She writes scandalous felatio tip articles for a Cosmopolitan-esque publication called The Women's Bible, but her boss Lolo (Jennifer Beals) is promising to bring her along to The New York Times whenever the job offer is finalized. Luke wants her to move to London with him and get her MFA, but her desire to be on the masthead at a paper of regard is less about a childhood journalistic dream, but rather a deep seated need to cement herself as someone who matters, someone credible

It all reeks of a weird kind of respectability politics that would be better off in the first 10 minutes of a Hallmark Christmas flick. But then Ani's tragic past begins to take shape, through flashbacks to the private school where she survived a mass shooting, and to the violent assault that preceded and complicated that later event. We can start to see why the zaftig Tiffani Fanelli (played in her younger years by Chiara Aurelia) wants so badly to become Ani Harrison, and get as far away from her overbearing mother (Connie Britton) and her toxic past as she can. 

But a documentary filmmaker is trying to re-litigate the tragedy for the cameras, largely due to a fellow survivor, the wheelchair bound Dean Barton (Alex Barone) running for public office on a gun control campaign. Dean has maintained for years that Ani helped plan the school shooting that robbed him of his ability to walk, but before letting that accusation linger for too long in the viewer's mind, we see that this finger pointing was a premature way to deflect from Dean being one of Ani's attackers.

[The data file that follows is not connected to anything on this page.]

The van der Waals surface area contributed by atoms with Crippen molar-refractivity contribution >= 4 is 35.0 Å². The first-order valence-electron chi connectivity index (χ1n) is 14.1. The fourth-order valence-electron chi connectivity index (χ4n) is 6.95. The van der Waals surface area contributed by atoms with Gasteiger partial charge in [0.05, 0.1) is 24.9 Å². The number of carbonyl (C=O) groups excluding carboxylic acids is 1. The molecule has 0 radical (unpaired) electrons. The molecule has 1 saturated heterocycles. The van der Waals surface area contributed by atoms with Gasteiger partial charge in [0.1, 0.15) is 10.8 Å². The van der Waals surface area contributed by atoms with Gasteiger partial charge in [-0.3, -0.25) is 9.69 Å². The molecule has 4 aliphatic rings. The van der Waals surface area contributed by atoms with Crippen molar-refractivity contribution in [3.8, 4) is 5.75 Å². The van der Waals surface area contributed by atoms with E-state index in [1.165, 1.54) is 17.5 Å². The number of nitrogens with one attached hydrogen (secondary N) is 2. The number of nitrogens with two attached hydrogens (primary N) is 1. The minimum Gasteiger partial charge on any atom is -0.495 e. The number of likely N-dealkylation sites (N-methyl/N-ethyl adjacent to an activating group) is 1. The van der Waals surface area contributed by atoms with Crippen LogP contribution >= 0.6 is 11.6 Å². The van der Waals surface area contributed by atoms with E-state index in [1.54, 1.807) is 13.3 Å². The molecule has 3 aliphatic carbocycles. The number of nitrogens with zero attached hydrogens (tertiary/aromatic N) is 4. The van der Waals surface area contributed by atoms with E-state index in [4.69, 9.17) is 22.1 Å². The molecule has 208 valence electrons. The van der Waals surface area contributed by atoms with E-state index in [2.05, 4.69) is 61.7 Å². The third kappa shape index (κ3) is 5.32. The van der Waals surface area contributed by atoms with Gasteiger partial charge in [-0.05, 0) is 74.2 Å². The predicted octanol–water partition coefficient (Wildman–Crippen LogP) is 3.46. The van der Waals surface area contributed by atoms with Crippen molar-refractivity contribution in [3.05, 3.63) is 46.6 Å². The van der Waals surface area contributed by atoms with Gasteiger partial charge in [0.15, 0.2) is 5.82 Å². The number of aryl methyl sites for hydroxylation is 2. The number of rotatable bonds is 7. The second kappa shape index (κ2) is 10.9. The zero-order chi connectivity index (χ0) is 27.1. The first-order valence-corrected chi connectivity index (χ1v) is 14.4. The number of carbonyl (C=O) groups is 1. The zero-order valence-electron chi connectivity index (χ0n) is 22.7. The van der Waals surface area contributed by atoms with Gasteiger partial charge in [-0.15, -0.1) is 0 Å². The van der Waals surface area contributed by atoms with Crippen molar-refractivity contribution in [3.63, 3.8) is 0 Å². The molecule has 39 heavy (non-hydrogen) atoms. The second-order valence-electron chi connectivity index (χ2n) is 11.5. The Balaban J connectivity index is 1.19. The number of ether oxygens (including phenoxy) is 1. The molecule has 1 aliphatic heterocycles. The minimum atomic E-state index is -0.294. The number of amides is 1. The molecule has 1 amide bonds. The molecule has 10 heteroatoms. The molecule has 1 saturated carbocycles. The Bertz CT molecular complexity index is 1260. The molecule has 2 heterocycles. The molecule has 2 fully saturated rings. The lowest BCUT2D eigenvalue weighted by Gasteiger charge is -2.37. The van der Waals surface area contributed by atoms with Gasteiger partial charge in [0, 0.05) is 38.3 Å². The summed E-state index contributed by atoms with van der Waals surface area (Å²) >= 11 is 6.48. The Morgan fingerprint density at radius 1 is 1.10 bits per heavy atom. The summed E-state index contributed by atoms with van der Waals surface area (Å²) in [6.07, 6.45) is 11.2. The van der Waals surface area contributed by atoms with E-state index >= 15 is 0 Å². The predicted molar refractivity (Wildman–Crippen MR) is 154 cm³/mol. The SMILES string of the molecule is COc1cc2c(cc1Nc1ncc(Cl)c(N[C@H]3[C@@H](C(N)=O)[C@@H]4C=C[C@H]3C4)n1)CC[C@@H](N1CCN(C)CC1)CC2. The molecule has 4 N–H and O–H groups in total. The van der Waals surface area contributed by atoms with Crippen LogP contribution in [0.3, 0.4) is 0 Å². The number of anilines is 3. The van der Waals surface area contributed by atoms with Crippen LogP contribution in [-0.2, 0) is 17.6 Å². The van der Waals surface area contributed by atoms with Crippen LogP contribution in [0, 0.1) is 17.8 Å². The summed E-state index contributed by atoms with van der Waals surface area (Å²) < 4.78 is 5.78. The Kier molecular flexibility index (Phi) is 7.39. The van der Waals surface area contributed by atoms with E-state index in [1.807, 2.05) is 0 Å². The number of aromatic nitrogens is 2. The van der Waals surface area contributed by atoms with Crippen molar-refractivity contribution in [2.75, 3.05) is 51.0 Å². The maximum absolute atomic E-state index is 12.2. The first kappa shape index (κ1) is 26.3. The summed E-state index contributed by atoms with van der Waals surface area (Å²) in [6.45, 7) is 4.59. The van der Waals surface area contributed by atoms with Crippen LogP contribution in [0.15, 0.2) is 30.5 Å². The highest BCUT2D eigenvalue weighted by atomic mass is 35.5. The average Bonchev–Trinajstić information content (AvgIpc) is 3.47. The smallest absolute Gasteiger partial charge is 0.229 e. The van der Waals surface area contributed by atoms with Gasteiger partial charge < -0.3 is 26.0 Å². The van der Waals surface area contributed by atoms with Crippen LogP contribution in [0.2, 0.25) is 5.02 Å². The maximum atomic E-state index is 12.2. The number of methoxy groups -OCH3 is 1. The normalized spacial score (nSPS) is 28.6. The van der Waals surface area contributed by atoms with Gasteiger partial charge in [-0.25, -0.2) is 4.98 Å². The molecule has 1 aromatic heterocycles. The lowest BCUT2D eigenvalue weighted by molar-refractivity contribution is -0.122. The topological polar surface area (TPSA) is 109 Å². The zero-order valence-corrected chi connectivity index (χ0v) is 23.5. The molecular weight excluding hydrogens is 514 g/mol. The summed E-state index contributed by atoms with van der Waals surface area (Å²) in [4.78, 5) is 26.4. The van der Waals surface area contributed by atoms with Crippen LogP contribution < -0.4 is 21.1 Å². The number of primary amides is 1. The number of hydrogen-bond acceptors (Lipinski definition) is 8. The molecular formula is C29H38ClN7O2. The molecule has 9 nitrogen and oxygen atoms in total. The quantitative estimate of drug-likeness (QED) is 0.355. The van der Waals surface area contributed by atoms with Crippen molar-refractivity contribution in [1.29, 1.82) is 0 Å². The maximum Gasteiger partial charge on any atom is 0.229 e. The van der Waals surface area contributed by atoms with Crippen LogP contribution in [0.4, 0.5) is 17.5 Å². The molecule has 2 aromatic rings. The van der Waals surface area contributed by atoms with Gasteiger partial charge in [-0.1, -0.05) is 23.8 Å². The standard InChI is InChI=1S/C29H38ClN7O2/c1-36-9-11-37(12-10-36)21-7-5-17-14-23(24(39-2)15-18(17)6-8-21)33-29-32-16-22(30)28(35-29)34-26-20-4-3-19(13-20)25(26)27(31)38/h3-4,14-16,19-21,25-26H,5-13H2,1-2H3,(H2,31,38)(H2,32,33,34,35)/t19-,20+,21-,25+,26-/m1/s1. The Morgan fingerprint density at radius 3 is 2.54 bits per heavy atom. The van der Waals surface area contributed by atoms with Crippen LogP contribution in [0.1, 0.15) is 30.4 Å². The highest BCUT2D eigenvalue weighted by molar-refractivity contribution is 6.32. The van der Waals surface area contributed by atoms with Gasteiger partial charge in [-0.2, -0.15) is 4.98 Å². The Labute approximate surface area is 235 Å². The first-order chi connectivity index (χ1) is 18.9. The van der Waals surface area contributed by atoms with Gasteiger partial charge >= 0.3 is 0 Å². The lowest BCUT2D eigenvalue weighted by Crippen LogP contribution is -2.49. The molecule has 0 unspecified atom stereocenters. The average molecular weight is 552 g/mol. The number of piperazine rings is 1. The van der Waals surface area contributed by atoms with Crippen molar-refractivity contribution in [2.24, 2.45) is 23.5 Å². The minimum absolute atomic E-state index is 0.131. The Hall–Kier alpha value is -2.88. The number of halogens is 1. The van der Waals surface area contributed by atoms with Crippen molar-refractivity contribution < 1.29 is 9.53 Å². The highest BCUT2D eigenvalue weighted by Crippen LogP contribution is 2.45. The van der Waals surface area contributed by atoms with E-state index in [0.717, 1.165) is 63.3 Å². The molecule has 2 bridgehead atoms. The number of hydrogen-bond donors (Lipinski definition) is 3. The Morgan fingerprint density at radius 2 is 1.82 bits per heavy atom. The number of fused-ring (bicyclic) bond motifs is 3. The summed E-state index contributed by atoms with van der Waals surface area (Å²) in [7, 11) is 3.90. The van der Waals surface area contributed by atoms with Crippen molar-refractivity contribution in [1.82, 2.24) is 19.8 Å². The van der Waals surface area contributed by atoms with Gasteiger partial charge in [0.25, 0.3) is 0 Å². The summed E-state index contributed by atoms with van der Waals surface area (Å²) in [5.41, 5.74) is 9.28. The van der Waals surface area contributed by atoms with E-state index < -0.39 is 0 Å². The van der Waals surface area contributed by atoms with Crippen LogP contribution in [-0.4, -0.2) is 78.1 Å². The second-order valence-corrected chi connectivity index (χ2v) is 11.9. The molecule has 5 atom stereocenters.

Kunis is dynamite in a role that asks quite a bit from her. We have to buy into the razor wit and calculated façade she's created in adulthood, as a self-professed people pleasing wind-up doll able to endear herself in every single situation she encounters. But she also has to be the believable product of Aurelia's awkward, pained youth, a lifetime of regret and self flagellation made manifest into this tenacious tulpa who can stand up as a grown-up and protect the little girl inside her in a way no one else would or could.

On the road to solidifying this unassailable alter ego, Ani loses more and more of her true self. She can't make a decision between The New York Times and London because she can't choose between herself and the trophy husband who only seems to love her when she's making it easy for him to. She also can't reconcile her own tangible innocence in the shooting with the fact that many of its victims were people she wished death upon for the horrors they subjected her and her friends to.

But, in between all of Ani's inner turmoil and the way that internal war affects her relationships, unpacking the twin tragedies of her life requires more nuance and care than a movie this stuffed can quite muster.

If you or anyone you know has been a victim of sexual assault, help is available. Visit the Rape, Abuse & Incest National Network website or contact RAINN's National Helpline at 1-800-656-HOPE (4673).

Girl in the mirror